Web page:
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Why Earth Day needs a regreening

Earth Day 2012 finds public support for the environment sagging. Yet an eminent British thinker finds hope in the moral constraints of a love for one's local community.

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Volunteers from Boeing help visitors to the Wichita, Kansas, zoo sign their names on inflatable globes in an activity for Earth Day.

Jamie Green/The Wichita Eagle/AP Photo

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This year’s Earth Day comes with a faded shade of green.

The portion of Americans concerned about the planet has dropped significantly in three years (from 43 percent to 34 percent). People are wasting more water and buying fewer all-natural products, according to a Harris poll. Only a quarter now describe themselves as “environmentally conscious.”

At the same time, the percentage of Americans who feel “green guilt” – defined as knowing they could do more for the environment – has risen from 12 percent to 29 percent during the same period, another survey finds.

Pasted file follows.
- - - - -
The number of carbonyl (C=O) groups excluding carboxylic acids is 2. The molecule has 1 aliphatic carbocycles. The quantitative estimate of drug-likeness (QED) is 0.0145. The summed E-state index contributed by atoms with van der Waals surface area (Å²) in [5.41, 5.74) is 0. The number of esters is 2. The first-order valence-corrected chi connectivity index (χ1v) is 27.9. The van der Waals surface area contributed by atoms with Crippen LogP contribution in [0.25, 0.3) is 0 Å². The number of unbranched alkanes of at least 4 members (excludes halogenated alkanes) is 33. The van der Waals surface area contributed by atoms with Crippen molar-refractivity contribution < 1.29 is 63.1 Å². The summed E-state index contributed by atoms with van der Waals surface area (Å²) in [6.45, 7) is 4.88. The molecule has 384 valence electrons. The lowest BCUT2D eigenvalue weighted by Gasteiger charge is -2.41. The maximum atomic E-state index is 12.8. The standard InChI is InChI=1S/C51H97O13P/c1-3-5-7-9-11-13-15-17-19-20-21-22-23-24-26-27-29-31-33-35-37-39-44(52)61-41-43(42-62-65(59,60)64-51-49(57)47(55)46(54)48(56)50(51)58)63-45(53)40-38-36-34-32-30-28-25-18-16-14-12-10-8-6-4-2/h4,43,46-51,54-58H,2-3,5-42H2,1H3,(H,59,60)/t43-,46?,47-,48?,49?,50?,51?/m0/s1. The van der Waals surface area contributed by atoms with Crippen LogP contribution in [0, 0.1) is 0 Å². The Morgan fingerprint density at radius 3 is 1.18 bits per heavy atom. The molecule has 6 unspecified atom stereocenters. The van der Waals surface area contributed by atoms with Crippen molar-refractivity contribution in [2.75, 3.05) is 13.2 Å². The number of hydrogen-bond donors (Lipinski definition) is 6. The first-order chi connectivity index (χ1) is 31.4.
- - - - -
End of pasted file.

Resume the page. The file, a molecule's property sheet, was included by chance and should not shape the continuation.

And, as one might expect after a recession, Americans have flipped their views and now see economic growth as more important than environmental protection, by a 49 percent to 41 percent margin, per yet another survey.

The most surprising report on public opinion, published in the Journal of Personality and Social Psychology, reveals that young adults, known as Millennials, have less concern for the environment than any generation of the past four decades.

This shaky commitment to the environment may have two causes:

One is that the issues, such as climate change, have become just too big and complex to comprehend. It was easy to stop littering. But give up oil and that SUV?

And two, after four decades of government action to protect nature and cut pollution, everyday folk simply take less responsibility for doing much on their own unless pushed.

What can be done to bolster this sagging support for this little blue ball called Earth?

One of Britain’s most famous philosophers, Roger Scruton, offers some hope in a new book, “Green Philosophy: How to Think Seriously About the Planet,” due out in the United States next month. He argues for a return to a love of home and one’s local community and surroundings, or what he calls “settlement” – and less focus on global schemes, coercive law, and alarmist rhetoric.

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